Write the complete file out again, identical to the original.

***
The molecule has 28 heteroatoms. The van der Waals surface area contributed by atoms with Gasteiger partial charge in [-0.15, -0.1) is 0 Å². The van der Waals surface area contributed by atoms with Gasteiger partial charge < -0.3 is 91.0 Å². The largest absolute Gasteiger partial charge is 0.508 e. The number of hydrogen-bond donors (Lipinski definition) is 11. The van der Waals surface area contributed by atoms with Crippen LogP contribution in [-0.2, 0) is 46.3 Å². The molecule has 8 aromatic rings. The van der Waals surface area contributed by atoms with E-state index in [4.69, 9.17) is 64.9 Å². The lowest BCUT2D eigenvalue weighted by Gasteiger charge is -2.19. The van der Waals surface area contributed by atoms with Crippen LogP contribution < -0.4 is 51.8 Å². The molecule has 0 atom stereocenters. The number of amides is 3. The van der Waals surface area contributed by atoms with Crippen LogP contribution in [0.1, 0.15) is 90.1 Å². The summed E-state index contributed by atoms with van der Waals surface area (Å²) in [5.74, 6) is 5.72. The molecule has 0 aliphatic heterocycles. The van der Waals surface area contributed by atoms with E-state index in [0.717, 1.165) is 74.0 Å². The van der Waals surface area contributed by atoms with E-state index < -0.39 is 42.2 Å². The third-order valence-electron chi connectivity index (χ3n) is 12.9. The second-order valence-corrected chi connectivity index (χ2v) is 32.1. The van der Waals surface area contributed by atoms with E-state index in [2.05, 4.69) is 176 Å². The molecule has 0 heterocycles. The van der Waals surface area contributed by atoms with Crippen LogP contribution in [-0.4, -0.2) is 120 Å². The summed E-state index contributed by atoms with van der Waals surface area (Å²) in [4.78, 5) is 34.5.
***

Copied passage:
The molecule has 28 heteroatoms. The van der Waals surface area contributed by atoms with Gasteiger partial charge in [-0.15, -0.1) is 0 Å². The van der Waals surface area contributed by atoms with Gasteiger partial charge < -0.3 is 91.0 Å². The largest absolute Gasteiger partial charge is 0.508 e. The number of hydrogen-bond donors (Lipinski definition) is 11. The van der Waals surface area contributed by atoms with Crippen LogP contribution in [-0.2, 0) is 46.3 Å². The molecule has 8 aromatic rings. The van der Waals surface area contributed by atoms with E-state index in [4.69, 9.17) is 64.9 Å². The lowest BCUT2D eigenvalue weighted by Gasteiger charge is -2.19. The van der Waals surface area contributed by atoms with Crippen LogP contribution < -0.4 is 51.8 Å². The molecule has 0 atom stereocenters. The number of amides is 3. The van der Waals surface area contributed by atoms with Crippen LogP contribution in [0.1, 0.15) is 90.1 Å². The summed E-state index contributed by atoms with van der Waals surface area (Å²) in [5.74, 6) is 5.72. The molecule has 0 aliphatic heterocycles. The van der Waals surface area contributed by atoms with E-state index in [0.717, 1.165) is 74.0 Å². The van der Waals surface area contributed by atoms with E-state index < -0.39 is 42.2 Å². The third-order valence-electron chi connectivity index (χ3n) is 12.9. The second-order valence-corrected chi connectivity index (χ2v) is 32.1. The van der Waals surface area contributed by atoms with E-state index in [2.05, 4.69) is 176 Å². The molecule has 0 heterocycles. The van der Waals surface area contributed by atoms with Crippen LogP contribution in [-0.4, -0.2) is 120 Å². The summed E-state index contributed by atoms with van der Waals surface area (Å²) in [4.78, 5) is 34.5.